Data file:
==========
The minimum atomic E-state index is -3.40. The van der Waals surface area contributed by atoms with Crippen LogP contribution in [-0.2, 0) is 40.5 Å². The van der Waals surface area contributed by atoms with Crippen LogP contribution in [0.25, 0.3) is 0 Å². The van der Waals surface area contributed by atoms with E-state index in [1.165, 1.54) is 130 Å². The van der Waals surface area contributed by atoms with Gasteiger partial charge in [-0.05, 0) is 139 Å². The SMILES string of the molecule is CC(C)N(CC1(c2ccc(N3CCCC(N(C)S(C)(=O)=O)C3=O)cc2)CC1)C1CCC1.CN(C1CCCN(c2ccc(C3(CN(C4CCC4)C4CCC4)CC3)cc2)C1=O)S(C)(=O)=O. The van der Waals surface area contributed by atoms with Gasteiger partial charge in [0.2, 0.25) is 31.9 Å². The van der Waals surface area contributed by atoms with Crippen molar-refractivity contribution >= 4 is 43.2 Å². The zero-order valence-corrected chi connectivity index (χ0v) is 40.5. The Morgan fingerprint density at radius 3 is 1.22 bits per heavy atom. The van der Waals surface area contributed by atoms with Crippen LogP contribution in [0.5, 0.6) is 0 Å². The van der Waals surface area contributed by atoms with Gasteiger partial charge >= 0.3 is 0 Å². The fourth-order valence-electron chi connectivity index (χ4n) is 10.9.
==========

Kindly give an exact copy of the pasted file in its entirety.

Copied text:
The minimum atomic E-state index is -3.40. The van der Waals surface area contributed by atoms with Crippen LogP contribution in [-0.2, 0) is 40.5 Å². The van der Waals surface area contributed by atoms with Crippen LogP contribution in [0.25, 0.3) is 0 Å². The van der Waals surface area contributed by atoms with E-state index in [1.165, 1.54) is 130 Å². The van der Waals surface area contributed by atoms with Gasteiger partial charge in [-0.05, 0) is 139 Å². The SMILES string of the molecule is CC(C)N(CC1(c2ccc(N3CCCC(N(C)S(C)(=O)=O)C3=O)cc2)CC1)C1CCC1.CN(C1CCCN(c2ccc(C3(CN(C4CCC4)C4CCC4)CC3)cc2)C1=O)S(C)(=O)=O. The van der Waals surface area contributed by atoms with Gasteiger partial charge in [0.2, 0.25) is 31.9 Å². The van der Waals surface area contributed by atoms with Crippen molar-refractivity contribution >= 4 is 43.2 Å². The zero-order valence-corrected chi connectivity index (χ0v) is 40.5. The Morgan fingerprint density at radius 3 is 1.22 bits per heavy atom. The van der Waals surface area contributed by atoms with Crippen LogP contribution in [0.5, 0.6) is 0 Å². The van der Waals surface area contributed by atoms with Gasteiger partial charge >= 0.3 is 0 Å². The fourth-order valence-electron chi connectivity index (χ4n) is 10.9.